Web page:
Some of the recent advances in maths and geometry are really interesting. Computers now enable people to replicate nature. Nobody talks about beauty, but – let’s not mess around – that’s what we are trying to create. It’s inspired from what see around you and maths and geometry are keys to that understanding.
Do you have a position in the iconic vs non-iconic, blobs vs blocks debate?
DM: Arguments about style are really, really boring.
How do you feel the construction process has developed?
DM: The UK industry went through a bit of a hiatus between the loss of traditional craftsmanship and the advent of computer technology. Now I think it is fantastic. Contractors that are using computers are doing incredibly good work. Thomas Vale, which worked with us on the spiral cafe in Birmingham, was great. The geometry [based on the “golden section”] was very complex.
Have the past five years been a good experience?
JB: If the story has a happy ending.
Was there a time when you thought of walking away from the Eye?
DM: There was only one moment when we thought we had lost it – in April 1998. After selecting Mitsubishi to build it they turned round and said they couldn’t do it. They offered to build a gimcrack fairground wheel. We were under huge pressure from BA and Tussauds to accept but we said no. We thought the project was dead. Eventually the powers that be at BA had another think, we sacked Mitsubishi and used construction management with Mace, who did very well.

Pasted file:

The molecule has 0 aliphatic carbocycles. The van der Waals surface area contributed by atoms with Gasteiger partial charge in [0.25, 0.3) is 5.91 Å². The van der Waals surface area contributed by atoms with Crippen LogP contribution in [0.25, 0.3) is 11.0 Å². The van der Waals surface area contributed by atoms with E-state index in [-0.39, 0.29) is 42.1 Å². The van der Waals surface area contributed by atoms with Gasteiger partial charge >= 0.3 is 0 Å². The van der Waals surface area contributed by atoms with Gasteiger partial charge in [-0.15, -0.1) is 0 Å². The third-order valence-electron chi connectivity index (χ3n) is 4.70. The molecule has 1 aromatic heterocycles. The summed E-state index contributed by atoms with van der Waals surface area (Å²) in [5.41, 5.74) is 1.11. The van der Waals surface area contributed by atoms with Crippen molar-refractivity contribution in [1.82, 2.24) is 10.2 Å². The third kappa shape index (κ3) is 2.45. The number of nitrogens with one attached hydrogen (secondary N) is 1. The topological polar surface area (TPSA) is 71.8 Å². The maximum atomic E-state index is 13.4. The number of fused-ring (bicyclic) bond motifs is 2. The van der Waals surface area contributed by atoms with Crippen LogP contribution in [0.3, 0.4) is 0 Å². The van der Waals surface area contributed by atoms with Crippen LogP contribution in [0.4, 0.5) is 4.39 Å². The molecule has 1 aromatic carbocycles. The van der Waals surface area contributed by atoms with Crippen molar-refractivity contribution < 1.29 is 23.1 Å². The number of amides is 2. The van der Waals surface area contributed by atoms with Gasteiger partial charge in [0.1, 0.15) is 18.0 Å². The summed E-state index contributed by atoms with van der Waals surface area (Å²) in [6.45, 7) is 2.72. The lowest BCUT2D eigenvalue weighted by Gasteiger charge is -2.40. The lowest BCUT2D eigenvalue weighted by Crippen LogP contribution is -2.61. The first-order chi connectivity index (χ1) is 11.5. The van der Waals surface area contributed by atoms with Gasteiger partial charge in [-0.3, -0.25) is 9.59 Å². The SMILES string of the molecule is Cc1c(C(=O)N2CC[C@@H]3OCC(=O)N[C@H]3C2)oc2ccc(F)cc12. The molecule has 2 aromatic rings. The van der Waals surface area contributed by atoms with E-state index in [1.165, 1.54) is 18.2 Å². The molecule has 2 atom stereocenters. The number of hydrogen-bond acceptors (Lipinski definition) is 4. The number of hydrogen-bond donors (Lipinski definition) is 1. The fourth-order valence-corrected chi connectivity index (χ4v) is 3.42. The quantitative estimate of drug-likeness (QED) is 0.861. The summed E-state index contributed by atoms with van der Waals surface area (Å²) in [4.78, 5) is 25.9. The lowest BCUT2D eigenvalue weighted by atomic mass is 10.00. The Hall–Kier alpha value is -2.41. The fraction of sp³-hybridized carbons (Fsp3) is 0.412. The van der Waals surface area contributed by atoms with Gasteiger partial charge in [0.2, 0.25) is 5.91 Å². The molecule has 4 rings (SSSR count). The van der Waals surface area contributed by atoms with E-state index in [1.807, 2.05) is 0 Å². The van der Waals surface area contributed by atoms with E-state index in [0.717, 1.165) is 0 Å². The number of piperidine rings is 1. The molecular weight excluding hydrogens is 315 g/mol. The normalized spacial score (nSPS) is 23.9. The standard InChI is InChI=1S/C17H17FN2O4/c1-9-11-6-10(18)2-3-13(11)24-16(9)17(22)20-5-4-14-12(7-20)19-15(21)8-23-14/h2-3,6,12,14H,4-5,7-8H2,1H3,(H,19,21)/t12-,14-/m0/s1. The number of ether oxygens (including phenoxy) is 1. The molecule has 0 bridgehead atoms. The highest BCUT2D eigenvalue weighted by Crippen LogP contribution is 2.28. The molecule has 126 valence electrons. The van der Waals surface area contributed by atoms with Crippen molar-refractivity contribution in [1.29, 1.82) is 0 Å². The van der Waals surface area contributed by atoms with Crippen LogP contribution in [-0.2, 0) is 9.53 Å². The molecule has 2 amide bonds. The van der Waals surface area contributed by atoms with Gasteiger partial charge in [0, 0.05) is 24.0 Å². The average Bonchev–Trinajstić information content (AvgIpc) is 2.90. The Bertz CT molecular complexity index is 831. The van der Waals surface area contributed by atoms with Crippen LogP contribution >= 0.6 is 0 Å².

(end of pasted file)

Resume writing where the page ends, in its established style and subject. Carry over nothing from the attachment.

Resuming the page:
JB: We used trade contractors we had identified two years earlier – Hollandia and Poma [a ski-lift maker]. If we hadn’t developed a relationship with both of those companies it wouldn’t have happened.
London Eye in numbers
- It attracted 3.7m visitors last year
- Its capacity is 6.4 million people every year. It can open for 4000 hours a year, has 32 capsules for 25 people so can take up 1600 people an hour
- It accounts for 1.5% of London’s total earnings from tourism
- More than 50 new businesses have opened in the immediate area since since the advent of the Eye
- David and Julia have been up at least 400 times since opening and they receive 2000 free tickets a year. “They all get used,” says Marks.